Yes, Romania was part of the Ottoman Empire for a significant portion of its history. The region that is now Romania was under Ottoman rule for several centuries, starting in the late 14th century and lasting until the 19th century.
The Ottoman Empire began to expand into the Balkans in the late 14th century, and by the early 15th century, it had established control over various territories in what is now Romania. Wallachia and Moldavia, two of the three historical regions that make up modern Romania (the third being Transylvania), came under Ottoman suzerainty, meaning they had to pay tribute to the Ottoman Empire and were subject to Ottoman influence.
While Wallachia and Moldavia were technically under Ottoman control, they also retained a degree of autonomy and had their own local rulers (voivodes) who governed with a degree of independence, provided they paid tribute and maintained loyalty to the Ottoman Sultan.
Transylvania, on the other hand, was not directly ruled by the Ottomans but was often caught in the struggle for influence between the Ottoman Empire and the Habsburg Monarchy.
Although Romanians will deny this information saying that they were never Ottoman citizens and they had their own citizenship even before their independence, their claim was not recognized by the Ottoman Empire and neither by any state as a matter of fact.
During the XIXth century, when modern diplomacy did not recognize any relationship of vassality and suzeranity between states as in the Middle Ages, Moldavians and Wallachians were considered as special subjects (citizens) of the Ottoman Empire. As far as international and Ottoman law was concerned, this means that they had Ottoman citizenship and the Ottoman Law of citizenship of 1869 applied to them. Any child born from a Moldavian or Wallachian father and mother or just from the father was by jus sangvinis also considered an Ottoman citizen and was issued an Ottoman passport. Any foreigner naturalized on Moldavian or Wallachian soil also became Ottoman citizen. All this till Romania gained its independence in 1878.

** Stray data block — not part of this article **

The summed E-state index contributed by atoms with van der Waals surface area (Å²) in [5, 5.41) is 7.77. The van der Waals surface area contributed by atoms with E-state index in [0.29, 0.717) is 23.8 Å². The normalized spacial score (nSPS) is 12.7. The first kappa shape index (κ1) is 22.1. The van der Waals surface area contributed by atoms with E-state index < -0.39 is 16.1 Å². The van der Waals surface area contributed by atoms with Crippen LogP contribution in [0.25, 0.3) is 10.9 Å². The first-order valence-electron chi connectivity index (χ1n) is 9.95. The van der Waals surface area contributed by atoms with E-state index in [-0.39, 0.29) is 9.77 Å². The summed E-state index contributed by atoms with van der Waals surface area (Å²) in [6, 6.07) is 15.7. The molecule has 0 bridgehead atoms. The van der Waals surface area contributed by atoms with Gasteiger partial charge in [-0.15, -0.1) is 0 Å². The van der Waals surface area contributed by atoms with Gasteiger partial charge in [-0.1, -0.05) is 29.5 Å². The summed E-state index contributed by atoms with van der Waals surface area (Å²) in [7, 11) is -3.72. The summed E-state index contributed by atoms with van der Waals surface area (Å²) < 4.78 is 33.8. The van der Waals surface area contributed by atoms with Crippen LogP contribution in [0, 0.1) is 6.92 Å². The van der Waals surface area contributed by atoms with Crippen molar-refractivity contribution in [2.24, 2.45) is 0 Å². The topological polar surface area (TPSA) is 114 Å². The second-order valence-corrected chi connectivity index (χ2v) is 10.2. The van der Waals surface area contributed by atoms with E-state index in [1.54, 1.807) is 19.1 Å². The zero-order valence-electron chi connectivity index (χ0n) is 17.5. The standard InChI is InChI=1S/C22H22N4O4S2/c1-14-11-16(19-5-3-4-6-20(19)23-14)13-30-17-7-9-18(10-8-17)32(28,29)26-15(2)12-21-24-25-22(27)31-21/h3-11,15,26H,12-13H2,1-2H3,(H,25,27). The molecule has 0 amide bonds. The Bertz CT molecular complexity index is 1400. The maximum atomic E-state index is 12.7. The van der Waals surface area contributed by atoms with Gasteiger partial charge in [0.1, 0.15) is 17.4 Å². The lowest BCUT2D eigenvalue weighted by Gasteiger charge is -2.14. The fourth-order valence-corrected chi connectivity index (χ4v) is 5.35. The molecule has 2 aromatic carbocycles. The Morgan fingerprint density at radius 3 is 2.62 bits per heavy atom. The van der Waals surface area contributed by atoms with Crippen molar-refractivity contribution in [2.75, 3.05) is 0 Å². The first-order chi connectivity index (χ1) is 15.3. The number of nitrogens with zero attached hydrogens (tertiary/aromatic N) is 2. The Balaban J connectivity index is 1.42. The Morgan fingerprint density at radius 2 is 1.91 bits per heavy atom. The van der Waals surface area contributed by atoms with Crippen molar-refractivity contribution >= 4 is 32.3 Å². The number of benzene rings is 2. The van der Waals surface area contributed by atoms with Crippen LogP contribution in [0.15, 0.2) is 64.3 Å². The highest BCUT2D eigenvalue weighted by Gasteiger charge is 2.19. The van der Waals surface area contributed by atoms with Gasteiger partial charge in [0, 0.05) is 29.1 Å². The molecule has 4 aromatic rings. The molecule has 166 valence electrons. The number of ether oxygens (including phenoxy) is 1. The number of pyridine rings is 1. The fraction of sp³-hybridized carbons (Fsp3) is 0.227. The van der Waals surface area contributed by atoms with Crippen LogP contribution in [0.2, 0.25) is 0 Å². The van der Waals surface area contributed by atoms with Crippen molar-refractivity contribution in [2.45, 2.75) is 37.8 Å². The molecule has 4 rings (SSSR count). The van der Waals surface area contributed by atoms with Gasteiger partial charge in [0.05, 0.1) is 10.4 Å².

When a Romanian was traveling within the Ottoman Empire outside of the provinces of Moldavia and Wallachia, in their own minds they were a foreigner, but as far as Ottoman authorities were concerned, they were an Ottoman national travelling in their own country, even if they were in Constantinople, Damascus or Tunis. Romanians also like to call their country before their independence as United Principalities but again, they had no international status as “principalities” and officially they were just provinces (memalik-i mahruse) of the Ottoman Empire.